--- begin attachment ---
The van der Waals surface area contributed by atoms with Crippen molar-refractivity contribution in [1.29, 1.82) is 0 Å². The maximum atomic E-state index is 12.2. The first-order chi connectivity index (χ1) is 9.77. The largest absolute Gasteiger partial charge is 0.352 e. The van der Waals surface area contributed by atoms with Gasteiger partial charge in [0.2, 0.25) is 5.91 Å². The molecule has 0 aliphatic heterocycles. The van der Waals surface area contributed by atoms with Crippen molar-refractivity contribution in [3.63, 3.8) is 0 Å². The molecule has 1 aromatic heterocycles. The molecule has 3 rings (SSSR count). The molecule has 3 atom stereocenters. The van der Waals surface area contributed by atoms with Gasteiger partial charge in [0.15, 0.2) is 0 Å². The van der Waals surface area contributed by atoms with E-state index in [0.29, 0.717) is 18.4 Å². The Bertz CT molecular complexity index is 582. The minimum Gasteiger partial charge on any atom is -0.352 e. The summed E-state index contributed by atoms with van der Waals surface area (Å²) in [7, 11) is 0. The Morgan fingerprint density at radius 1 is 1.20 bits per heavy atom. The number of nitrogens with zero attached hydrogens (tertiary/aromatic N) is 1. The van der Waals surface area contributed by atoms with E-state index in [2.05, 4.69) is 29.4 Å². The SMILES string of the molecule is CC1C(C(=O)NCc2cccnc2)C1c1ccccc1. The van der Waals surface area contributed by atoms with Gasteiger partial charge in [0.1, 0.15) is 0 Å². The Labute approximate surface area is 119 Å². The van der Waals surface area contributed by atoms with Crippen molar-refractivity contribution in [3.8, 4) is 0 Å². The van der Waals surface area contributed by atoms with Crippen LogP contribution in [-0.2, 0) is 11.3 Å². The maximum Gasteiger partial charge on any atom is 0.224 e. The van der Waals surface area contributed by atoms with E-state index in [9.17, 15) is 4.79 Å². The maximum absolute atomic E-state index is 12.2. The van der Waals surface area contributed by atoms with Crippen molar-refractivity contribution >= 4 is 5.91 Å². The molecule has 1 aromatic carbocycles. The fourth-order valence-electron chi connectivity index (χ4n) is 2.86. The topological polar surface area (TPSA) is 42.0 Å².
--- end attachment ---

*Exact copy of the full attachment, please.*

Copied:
The van der Waals surface area contributed by atoms with Crippen molar-refractivity contribution in [1.29, 1.82) is 0 Å². The maximum atomic E-state index is 12.2. The first-order chi connectivity index (χ1) is 9.77. The largest absolute Gasteiger partial charge is 0.352 e. The van der Waals surface area contributed by atoms with Gasteiger partial charge in [0.2, 0.25) is 5.91 Å². The molecule has 0 aliphatic heterocycles. The van der Waals surface area contributed by atoms with Crippen molar-refractivity contribution in [3.63, 3.8) is 0 Å². The molecule has 1 aromatic heterocycles. The molecule has 3 rings (SSSR count). The molecule has 3 atom stereocenters. The van der Waals surface area contributed by atoms with Gasteiger partial charge in [0.15, 0.2) is 0 Å². The van der Waals surface area contributed by atoms with E-state index in [0.29, 0.717) is 18.4 Å². The Bertz CT molecular complexity index is 582. The minimum Gasteiger partial charge on any atom is -0.352 e. The summed E-state index contributed by atoms with van der Waals surface area (Å²) in [7, 11) is 0. The Morgan fingerprint density at radius 1 is 1.20 bits per heavy atom. The number of nitrogens with zero attached hydrogens (tertiary/aromatic N) is 1. The van der Waals surface area contributed by atoms with E-state index in [2.05, 4.69) is 29.4 Å². The SMILES string of the molecule is CC1C(C(=O)NCc2cccnc2)C1c1ccccc1. The van der Waals surface area contributed by atoms with Gasteiger partial charge in [0.1, 0.15) is 0 Å². The Labute approximate surface area is 119 Å². The van der Waals surface area contributed by atoms with Crippen molar-refractivity contribution in [3.8, 4) is 0 Å². The van der Waals surface area contributed by atoms with Crippen LogP contribution in [-0.2, 0) is 11.3 Å². The maximum Gasteiger partial charge on any atom is 0.224 e. The van der Waals surface area contributed by atoms with E-state index in [9.17, 15) is 4.79 Å². The maximum absolute atomic E-state index is 12.2. The van der Waals surface area contributed by atoms with Crippen molar-refractivity contribution >= 4 is 5.91 Å². The molecule has 1 aromatic carbocycles. The fourth-order valence-electron chi connectivity index (χ4n) is 2.86. The topological polar surface area (TPSA) is 42.0 Å².